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Steven H




Location: Boston
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PostPosted: Sun 27 May, 2007 10:01 am    Post subject: Sword and Shield troop types         Reply with quote

Hello,

This recent thread on the pavise made me curious about the troops shown with pavises, (like the picture that Nathan provided).

I am more generally curious about any late Medieval or Early Renaissance sword and shield troops. The simple view is that plate armour supplanted shields and arming swords, but that is clearly only part of the story.

I am most curious about the panoply of equipment being carried, nationality, and how they were used.

Thanks.

Kunstbruder - Boston area Historical Combat Study
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M. Eversberg II




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PostPosted: Sun 27 May, 2007 1:42 pm    Post subject:         Reply with quote

The Spanish army employed Rodellas, or sword and buckler men, who carried a rollea, a large steel shield (I wouldn't call it a buckler) and a short sword. Their job was to get into pike formations and mess them up.

M.

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Lafayette C Curtis




Location: Indonesia
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PostPosted: Sun 27 May, 2007 9:36 pm    Post subject:         Reply with quote

M. Eversberg II wrote:
The Spanish army employed Rodellas, or sword and buckler men, who carried a rollea, a large steel shield (I wouldn't call it a buckler) and a short sword. Their job was to get into pike formations and mess them up.


They were called rodeleros, actually. Rodela was the name of their shields. And, technically speaking, they were light infantry who seldom had more armor than a cuirass and a light helmet/morion, and often less. This was why they still saw a need for relatively large shields.

Tactically, they were not used as simple "pike-breakers" since Swiss pikemen tended to trample them underfoot in a frontal encounter. Most of the competent Spanish/Imperial commanders used them for laying ambushes or launching small-unit attacks in broken terrain, which would have forced the pike formations to break up and rendered them vulnerable to attacks by men with shorter weapons. It is also worth noting that many pike formations at this time had a "crust" of armored men protecting the lightly-armored or unarmored men in the center. The broken terrain allowed the rodeleros to get straight into the vulnerable center without having to break their way through the armored bulwark on the outside.

In many cases the Spanish used military engineering to create the broken terrain that the rodeleros needed; one good example is the field fortifications in the Battle of Cerignola.

If we're allowed to speak of the 14th and 15th centuries as well, then we also see the sword-and-buckler combination (not the rodeleros' sword-and-target) being preferred by dismounted men-at-arms when assaulting or defending fortified positions. Part of the reason for this is that a man-at-arms conducting an escalade over an exposed ladder would have been able to hold his buckler above his head to protect himself from relatively light missiles.
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Steven H




Location: Boston
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PostPosted: Mon 28 May, 2007 12:47 pm    Post subject:         Reply with quote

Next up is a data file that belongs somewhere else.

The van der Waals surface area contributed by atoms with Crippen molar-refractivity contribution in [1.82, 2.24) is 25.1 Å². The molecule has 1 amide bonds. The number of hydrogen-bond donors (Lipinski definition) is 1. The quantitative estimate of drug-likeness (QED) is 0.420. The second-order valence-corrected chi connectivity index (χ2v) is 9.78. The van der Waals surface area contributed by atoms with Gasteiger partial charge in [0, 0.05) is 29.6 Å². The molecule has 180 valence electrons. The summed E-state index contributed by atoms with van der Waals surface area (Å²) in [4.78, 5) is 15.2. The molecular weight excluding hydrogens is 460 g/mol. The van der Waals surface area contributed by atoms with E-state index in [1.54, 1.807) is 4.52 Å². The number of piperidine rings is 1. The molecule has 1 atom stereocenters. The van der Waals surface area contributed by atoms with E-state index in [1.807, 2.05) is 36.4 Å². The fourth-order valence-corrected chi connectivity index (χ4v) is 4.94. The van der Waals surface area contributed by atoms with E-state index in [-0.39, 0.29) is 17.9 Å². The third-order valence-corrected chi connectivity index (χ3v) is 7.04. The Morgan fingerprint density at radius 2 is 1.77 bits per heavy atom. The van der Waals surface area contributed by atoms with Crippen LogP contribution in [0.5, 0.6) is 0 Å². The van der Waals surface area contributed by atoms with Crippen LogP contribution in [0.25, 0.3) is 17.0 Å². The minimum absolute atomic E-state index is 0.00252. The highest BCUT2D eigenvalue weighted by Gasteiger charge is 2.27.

Lafayette C Curtis wrote:

If we're allowed to speak of the 14th and 15th centuries as well, then we also see the sword-and-buckler combination (not the rodeleros' sword-and-target) being preferred by dismounted men-at-arms when assaulting or defending fortified positions. Part of the reason for this is that a man-at-arms conducting an escalade over an exposed ladder would have been able to hold his buckler above his head to protect himself from relatively light missiles.


I welcome 14th and 15th century info as I'm looking for late Medieval as well as early Renaissance.

So by men-at-arms are we talking about soldiers in full plate harness?
Are we sure that bucklers were used since a buckler isn't really big enough for that purpose - for instance I'm almost 20 inches wide, and so would need a 20" shield to adequately protect me from above and not a 12 or 14" buckler.

Thanks.

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Felix Wang




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PostPosted: Mon 28 May, 2007 1:50 pm    Post subject:         Reply with quote

The combination of a sword and target was not unique to Spain; such soldiers were also part of English armies in the first part of the 16th century. They were known as "whifflers" and could be deployed around the edges of a pike column as flank guards. (Gervase Phillips, The Anglo-Scots Wars)

The sword used with the large round or oval target was not a "short sword" by the modern use of the term. If you look at Marozzo where he discusses the use of sword and shield, the weapon illustrated is a standard arming sword/single-hand sword of the day. This is comparable to George Silver, who does discuss the use of sword and target, and whose idea of a short sword was upwards of 40 inches long.
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M. Eversberg II




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PostPosted: Mon 28 May, 2007 3:08 pm    Post subject:         Reply with quote

Lafayette: I misspelled the name of the shield on accident, though I never did say they entered direct combat with anyone.

M.

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Lafayette C Curtis




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PostPosted: Mon 28 May, 2007 9:30 pm    Post subject:         Reply with quote

Steven H wrote:
So by men-at-arms are we talking about soldiers in full plate harness?
Are we sure that bucklers were used since a buckler isn't really big enough for that purpose - for instance I'm almost 20 inches wide, and so would need a 20" shield to adequately protect me from above and not a 12 or 14" buckler.